Introduction

Maps

Archive Materials

   

Preface

Founding Years

Introspection

Transformation

Expansion

Gracious Living

Broader Diversity

Forward Looking

Home

   

Campus
Environment

Academics

Student Life

Historical Contexts

Wider World

Video

MHC

The Envisioned Plan

Shurtleff and Cram Present Their Ideas

 

A Bird's Eye View of Shurtleff's Proposed Landscape Design. Courtesy of MHC Archives.

 
 
 

Shurtleff’s landscape plans envisioned shorter and more direct pathways within the quadrangles enabling the college community to reach their destination in a shorter length of time. Cram, the consulting architect, envisioned a repositioning of the buildings’ entryways, from College Street to the inside of the campus, resulting in quick access to the buildings. New groves of shade would be created and lawns planted only where grass needed to be cut. In an opposing viewpoint of Olmsted’s landscape plans, shrubs and flowers were to be planted for a picturesque effect and only in specific areas and regions that were free from foot travel. A bird’s-eye view of this landscape design shows the campus as a grid of rectangles outlined by rows or trees on the outsides of the quadrangles.

The plan that Arthur Shurtleff and Ralph Adams Cram devised for Mount Holyoke is intriguing in the way it took existing buildings, already in Collegiate Gothic style, and redressed them in grander, more monumental form. Shurtleff claimed, “The belief prevails that if the ideals and needs are carefully fostered, the new College campus will retain all the loveliness of the old Mount Holyoke, but will gain greater beauty with its greater usefulness” (14).

Perhaps Shurtleff and Cram, in their desire to create an elegant Anglo-Saxon appearance on the campus, failed to take into consideration that the “heart and soul” of Mount Holyoke was related to white clapboard houses and a Victorian church…a kind of elegance in a small-town atmosphere (15).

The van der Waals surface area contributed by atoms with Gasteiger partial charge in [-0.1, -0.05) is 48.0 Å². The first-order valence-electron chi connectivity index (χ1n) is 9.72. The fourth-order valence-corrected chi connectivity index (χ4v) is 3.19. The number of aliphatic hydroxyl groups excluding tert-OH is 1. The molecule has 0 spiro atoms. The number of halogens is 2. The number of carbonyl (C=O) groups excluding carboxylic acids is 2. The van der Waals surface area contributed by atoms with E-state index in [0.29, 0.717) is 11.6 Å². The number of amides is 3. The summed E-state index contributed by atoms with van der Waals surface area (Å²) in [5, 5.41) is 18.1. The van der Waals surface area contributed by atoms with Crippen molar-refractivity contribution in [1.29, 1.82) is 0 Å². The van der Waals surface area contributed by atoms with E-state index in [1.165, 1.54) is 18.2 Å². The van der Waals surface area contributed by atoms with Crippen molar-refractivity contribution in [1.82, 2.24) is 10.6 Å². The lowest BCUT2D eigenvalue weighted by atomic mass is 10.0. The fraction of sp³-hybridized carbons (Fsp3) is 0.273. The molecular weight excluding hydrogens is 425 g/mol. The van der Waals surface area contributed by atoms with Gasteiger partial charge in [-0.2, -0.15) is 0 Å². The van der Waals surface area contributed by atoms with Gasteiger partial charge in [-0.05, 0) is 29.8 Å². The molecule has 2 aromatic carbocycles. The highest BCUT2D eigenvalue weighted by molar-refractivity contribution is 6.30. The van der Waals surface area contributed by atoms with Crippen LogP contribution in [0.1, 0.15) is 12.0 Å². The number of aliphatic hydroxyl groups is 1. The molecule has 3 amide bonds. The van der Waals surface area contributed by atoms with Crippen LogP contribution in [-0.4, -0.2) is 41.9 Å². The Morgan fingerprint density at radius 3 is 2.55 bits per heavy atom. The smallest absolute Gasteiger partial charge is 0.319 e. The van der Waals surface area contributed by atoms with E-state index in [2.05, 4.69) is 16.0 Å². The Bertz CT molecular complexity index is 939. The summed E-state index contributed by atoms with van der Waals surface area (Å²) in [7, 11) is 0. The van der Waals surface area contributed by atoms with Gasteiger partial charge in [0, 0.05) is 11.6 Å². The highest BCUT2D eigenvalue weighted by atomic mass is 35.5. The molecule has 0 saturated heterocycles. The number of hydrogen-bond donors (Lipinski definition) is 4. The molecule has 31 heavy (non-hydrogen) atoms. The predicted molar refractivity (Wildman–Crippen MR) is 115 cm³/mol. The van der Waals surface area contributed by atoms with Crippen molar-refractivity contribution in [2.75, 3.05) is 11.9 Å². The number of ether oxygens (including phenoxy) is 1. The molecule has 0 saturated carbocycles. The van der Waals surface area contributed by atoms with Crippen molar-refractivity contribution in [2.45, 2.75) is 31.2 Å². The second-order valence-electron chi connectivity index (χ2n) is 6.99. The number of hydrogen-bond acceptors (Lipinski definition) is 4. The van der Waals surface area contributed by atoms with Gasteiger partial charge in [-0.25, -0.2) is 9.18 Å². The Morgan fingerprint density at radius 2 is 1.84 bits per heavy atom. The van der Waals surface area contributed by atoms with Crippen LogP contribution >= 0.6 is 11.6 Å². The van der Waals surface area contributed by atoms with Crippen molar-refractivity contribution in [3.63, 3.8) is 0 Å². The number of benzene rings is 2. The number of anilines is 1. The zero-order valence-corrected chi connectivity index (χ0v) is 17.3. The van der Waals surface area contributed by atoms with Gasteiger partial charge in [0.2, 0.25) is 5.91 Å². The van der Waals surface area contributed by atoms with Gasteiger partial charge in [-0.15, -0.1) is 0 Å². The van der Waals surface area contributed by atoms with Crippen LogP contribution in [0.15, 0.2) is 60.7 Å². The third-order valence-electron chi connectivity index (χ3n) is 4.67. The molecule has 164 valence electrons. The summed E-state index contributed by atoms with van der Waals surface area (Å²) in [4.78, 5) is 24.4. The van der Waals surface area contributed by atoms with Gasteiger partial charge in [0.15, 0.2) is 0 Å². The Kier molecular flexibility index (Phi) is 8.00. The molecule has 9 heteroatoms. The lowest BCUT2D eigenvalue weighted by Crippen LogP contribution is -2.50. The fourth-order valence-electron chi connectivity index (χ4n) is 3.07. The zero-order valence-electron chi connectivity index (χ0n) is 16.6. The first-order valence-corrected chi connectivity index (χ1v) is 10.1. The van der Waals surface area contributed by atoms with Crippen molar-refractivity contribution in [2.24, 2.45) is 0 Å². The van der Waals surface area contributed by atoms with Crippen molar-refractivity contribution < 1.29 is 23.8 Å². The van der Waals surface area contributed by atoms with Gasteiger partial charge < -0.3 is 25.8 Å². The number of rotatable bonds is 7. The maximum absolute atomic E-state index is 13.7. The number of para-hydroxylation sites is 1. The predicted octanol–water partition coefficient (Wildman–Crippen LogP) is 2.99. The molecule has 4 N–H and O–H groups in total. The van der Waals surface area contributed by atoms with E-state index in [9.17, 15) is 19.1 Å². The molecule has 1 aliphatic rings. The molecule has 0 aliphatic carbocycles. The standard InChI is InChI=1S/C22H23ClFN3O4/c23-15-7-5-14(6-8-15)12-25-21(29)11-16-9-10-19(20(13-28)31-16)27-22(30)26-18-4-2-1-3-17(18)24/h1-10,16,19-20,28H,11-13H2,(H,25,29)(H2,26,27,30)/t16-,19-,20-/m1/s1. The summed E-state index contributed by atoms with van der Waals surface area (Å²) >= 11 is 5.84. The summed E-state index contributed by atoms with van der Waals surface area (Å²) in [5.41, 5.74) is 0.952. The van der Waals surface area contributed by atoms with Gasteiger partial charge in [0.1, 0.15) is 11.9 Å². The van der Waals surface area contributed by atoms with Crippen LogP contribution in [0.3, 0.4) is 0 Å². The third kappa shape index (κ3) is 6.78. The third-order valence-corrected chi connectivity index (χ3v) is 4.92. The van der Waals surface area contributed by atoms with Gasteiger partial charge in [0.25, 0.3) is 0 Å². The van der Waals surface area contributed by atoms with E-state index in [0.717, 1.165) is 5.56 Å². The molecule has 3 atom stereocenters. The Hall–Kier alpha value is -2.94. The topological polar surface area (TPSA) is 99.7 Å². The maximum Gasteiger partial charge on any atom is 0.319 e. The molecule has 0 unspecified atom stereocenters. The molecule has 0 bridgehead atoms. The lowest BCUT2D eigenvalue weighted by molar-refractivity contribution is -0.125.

In many instances fate steps in with circumstances beyond our control, for which we can be thankful. After a period of prosperity in our country, the stock market crashed in 1929 followed by the Great Depression. This national catastrophe placed the architectural plans on hold, never to be brought to fruition on the Mount Holyoke College campus.

Atlas Home Page

Home Page

The History of Gothic Architecture:
Cambridge and Princeton
About Ralph Cram


A Time of Transition:
Bryn Mawr
Mary E. Woolley
Frederick Olmsted Jr.


The Envisioned Plan:
Program for Campus Development
Designs for the Library and Chapel
Shurtleff and Cram Present Their Ideas


The Implemented Plan:
Meetings and Discussions
Collens' Library Designs(Exterior)
Collens' Library Designs (Interior)
Bertha Blakely's Influence
Abbey Memorial Chapel
Charles Collens Dedication Speech and closing comments


Trivial Pursuit Question

References

         
       

 

 

This page was created by Ellie Perrier '07 FP in History 283, Spring 2006 -eperrier@mtholyoke.edu